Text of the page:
What happens when you’re reacquainted with a cult you founded decades ago? Luna and Val explore the Church of Luna for their next adventure in Hollow Earth. Our review will contain minor spoilers.
Written by Joshua Williamson
Illustrated by Riley Rossmo
Colored by Ivan Plascencia
Lettered by Deron Bennett
Have you ever felt alone? Lost? Like you needed a friend? If so…join the Cult of Luna! Started in the heyday of the cult movement, the Cult of Luna follows the words of the great Antonio Luna. Every single word. No matter how random or insane, the Cult of Luna treats them as an eternal gospel. He is their God. And he will be your God, too. So, come on down and join us! Bring the kiddies! Journey to the center of your inner mind. Meet exciting people who want to meet you! Find out what you’re really made of! Share yourself with our hungry followers! And most of all…have fun!
It’s easy to see how Luna, a larger than life adventurer, could conceivably be exalted as a god. Using his unfathomable narcissism, enduring confidence, and skill in weaving a good story, Luna has achieved apotheosis, at least in the eyes of his flock. Welcome to The Church of Luna, where Luna’s crackpot theories about the world from the ’70s have somehow persisted into modern day. It’s a fitting chapter for the ultimate narcissist. Sure, it’s absurd, but absurdity is this series’ bread and butter.
The first page quickly establishes the Church’s drug-fueled origins in a ’70s club. Warped panels of various substances float above clubbers’ heads in a psychedelic pink haze. You can always count on Ivan Plascencia to nail the scene with perfect hues to match the time period. Given Luna’s various flashbacks to previous decades, color choice is crucial, and Plascencia delivers.
Impressive splash pages showcase the thrilling bombast “Deathbed” excels in. The Church of Luna’s Hollow Earth complex is revealed on one double page spread. Clothing is optional in this underground paradise where colossal nude statues of Luna grasp the moon and sun. On the full bleed credits page, Luna stands on a bloodied piano like some long lost god, a flaming pig head dangling from his arm and sexual symbols shining like a radiant sun from behind his head. It’s a ludicrous image that sets the madcap tone, perfectly encapsulating the dedication Luna has inspired in his believers. Riley Rossmo is able to capture the delirium of Luna’s adventures, often straddling the line between semi-realism and cartoon.
Rossmo’s turbulent page layout takes readers on a wild ride. Panels are arrayed like scattered photographs or run diagonally up and down. It’s as if we’re on a roller coaster: rising up, crashing down, and rapidly accelerating in unexpected directions. It’s a suitable layout for the frenzied nature of Luna and Val’s adventure and it keeps the momentum going fast and strong. One instance of inspired page design comes when Val realizes the horrifying truth behind the Church. We get a hideous close-up of a cultist’s face as the page’s background. Fourteen canted panels overlay his revolting face: close-ups of the fleshy composition of the cultists’ clothing and Val’s changing expression as the truth dawns on her. Each successive page just escalates their cannibalistic conundrum at a humorous velocity.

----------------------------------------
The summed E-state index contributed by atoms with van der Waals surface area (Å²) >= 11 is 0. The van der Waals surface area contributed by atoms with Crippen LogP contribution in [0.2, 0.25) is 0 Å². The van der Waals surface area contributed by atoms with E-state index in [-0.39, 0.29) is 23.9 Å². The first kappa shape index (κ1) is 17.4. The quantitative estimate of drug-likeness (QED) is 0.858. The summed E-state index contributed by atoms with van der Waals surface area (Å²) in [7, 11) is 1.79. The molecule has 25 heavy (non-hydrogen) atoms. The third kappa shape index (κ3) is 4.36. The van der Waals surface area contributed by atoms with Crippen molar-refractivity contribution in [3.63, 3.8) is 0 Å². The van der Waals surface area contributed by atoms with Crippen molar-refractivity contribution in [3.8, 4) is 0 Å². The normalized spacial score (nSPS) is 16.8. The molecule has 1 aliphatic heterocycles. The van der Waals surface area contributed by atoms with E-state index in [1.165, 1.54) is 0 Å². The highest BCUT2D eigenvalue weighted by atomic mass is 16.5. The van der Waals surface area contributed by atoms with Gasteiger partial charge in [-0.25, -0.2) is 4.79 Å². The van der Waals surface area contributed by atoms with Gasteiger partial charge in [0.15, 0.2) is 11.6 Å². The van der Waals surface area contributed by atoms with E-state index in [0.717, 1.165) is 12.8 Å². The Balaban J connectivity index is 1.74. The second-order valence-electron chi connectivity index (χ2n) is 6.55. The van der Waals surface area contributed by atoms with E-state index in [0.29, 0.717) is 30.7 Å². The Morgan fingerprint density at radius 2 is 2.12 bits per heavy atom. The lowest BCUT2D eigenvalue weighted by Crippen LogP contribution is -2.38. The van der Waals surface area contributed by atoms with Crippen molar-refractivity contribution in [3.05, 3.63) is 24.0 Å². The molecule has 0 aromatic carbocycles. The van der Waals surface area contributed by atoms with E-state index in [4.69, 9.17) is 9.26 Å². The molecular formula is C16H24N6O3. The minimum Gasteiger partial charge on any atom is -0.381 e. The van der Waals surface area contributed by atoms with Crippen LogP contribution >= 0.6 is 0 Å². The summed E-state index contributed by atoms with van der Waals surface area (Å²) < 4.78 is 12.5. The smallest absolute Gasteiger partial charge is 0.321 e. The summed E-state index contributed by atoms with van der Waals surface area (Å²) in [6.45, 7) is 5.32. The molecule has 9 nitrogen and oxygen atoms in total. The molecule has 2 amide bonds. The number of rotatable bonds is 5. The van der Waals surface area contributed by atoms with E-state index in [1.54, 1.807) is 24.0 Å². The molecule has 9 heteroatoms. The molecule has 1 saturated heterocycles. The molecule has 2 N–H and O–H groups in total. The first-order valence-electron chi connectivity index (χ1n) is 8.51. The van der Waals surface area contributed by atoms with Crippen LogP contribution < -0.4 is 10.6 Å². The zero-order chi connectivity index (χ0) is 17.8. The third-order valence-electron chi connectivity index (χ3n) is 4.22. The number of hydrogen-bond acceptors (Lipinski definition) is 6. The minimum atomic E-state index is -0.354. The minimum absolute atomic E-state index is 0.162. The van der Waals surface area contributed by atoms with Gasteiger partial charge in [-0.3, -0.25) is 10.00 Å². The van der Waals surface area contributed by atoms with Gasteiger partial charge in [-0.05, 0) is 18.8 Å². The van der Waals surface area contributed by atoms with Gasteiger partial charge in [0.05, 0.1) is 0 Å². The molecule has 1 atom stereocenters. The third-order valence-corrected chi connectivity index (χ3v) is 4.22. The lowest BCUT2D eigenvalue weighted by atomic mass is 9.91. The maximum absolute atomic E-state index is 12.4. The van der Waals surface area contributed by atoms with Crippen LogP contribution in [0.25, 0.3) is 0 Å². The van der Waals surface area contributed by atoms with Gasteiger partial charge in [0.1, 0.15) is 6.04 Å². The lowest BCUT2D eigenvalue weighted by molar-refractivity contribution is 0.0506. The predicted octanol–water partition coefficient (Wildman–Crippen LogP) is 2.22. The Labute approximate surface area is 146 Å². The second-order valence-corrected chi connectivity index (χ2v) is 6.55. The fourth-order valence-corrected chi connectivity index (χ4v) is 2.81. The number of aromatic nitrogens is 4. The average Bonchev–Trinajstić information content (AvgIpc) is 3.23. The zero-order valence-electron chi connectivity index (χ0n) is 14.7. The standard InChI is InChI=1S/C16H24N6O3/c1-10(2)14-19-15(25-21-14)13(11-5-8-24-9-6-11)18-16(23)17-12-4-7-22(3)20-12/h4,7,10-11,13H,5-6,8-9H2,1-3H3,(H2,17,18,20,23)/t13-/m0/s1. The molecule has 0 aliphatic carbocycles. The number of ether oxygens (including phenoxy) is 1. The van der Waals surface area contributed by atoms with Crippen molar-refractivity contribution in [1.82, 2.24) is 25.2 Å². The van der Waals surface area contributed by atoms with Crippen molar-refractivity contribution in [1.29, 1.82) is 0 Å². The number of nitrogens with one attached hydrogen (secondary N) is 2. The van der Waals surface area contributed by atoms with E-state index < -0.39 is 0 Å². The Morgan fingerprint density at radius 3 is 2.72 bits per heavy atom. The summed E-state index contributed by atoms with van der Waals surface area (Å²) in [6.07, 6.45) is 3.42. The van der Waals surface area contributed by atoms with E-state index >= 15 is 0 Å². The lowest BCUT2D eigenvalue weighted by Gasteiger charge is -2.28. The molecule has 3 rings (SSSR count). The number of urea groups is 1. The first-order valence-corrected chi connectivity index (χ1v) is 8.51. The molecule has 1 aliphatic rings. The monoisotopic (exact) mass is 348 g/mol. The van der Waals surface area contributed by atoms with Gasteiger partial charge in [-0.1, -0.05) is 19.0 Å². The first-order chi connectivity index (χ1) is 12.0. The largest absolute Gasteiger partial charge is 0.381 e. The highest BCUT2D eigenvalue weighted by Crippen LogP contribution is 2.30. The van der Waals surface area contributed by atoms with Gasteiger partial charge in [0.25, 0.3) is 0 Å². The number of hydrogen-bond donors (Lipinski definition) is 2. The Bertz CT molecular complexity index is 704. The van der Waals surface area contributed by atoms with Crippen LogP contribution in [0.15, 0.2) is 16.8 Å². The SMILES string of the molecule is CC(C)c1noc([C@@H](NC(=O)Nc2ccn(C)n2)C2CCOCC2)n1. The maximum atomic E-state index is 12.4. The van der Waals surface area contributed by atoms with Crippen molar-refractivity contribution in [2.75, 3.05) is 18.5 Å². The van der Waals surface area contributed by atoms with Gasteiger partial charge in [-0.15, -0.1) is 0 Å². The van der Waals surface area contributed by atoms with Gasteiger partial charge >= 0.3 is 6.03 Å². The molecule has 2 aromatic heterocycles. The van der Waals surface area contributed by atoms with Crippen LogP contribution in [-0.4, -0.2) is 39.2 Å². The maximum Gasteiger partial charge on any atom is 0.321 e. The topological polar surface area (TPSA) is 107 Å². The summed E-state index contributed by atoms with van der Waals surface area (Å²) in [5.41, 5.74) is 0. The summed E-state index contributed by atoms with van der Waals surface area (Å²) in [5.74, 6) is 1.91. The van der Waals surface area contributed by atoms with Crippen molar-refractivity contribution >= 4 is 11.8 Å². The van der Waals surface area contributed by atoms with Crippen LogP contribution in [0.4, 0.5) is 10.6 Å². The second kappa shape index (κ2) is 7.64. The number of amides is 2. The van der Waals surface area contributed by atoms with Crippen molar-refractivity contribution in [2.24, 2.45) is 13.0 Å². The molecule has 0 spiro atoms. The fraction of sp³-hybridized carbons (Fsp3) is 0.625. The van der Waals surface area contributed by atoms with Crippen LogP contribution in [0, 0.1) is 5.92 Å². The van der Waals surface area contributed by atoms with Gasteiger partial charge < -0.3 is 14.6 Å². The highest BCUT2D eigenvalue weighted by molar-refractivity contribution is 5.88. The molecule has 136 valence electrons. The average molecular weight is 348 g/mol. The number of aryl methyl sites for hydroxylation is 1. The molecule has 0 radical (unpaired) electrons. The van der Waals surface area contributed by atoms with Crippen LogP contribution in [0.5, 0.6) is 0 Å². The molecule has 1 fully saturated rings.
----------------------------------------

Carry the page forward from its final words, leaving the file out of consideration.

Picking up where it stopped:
Three issues in, and “Deathbed” seems to be settling into an episodic structure. Each issue is mostly standalone, though reading them in order is highly advised. This formula suits the series well, giving Williamson and Rossmo insane new concepts, vistas, and characters to explore with every issue. The sky is truly the limit with Luna.
At this point, Luna isn’t much more than a caricature. He’s great fun to be sure and his antics never fail to amuse, but the true driving force of Luna’s life continues to prove elusive. In order for Val to truly tell the story of Luna’s life, she’ll need to expose the core motivation of this living myth. If the cliffhanger is any indication, we’ll be traveling down memory lane next issue to hopefully explore some key memories that truly drive Luna. Valentine Richards, on the other hand, undergoes some minor character progression. It’s easy for someone of her nature to be dwarfed by the living legend that is Luna, but she displays some real agency here, rescuing Luna with the creative use of a decapitated head. Her purpose in “Deathbed” as a shell-shocked sidekick to Luna’s life of insanity can only go so far. It would benefit her character arc if she more often played an active role rather than reactionary.
In the end, Luna fears he’s become an unreliable narrator in his own story. It’s an intriguing proclamation given that: 1) he isn’t the narrator, 2) he’s speaking to someone hired to write his memoir, and 3) there is a third-person limited narrator of “Deathbed.” For this story, the idea of an unreliable narrator is a suitable trope given the comic’s penchant for exploring the power of narrative and how it ties into legacy. We’ve seen living proof of Luna’s mad claims, but how much can we truly trust of what we’ve seen so far? Luna understands the importance of endings, and until we get there, it’s hard to say what this will all mean.
Final Verdict: 7.9 – Bombastic, fast-paced, and creatively wild, the next chapter of the Antonio Luna story is worth a read.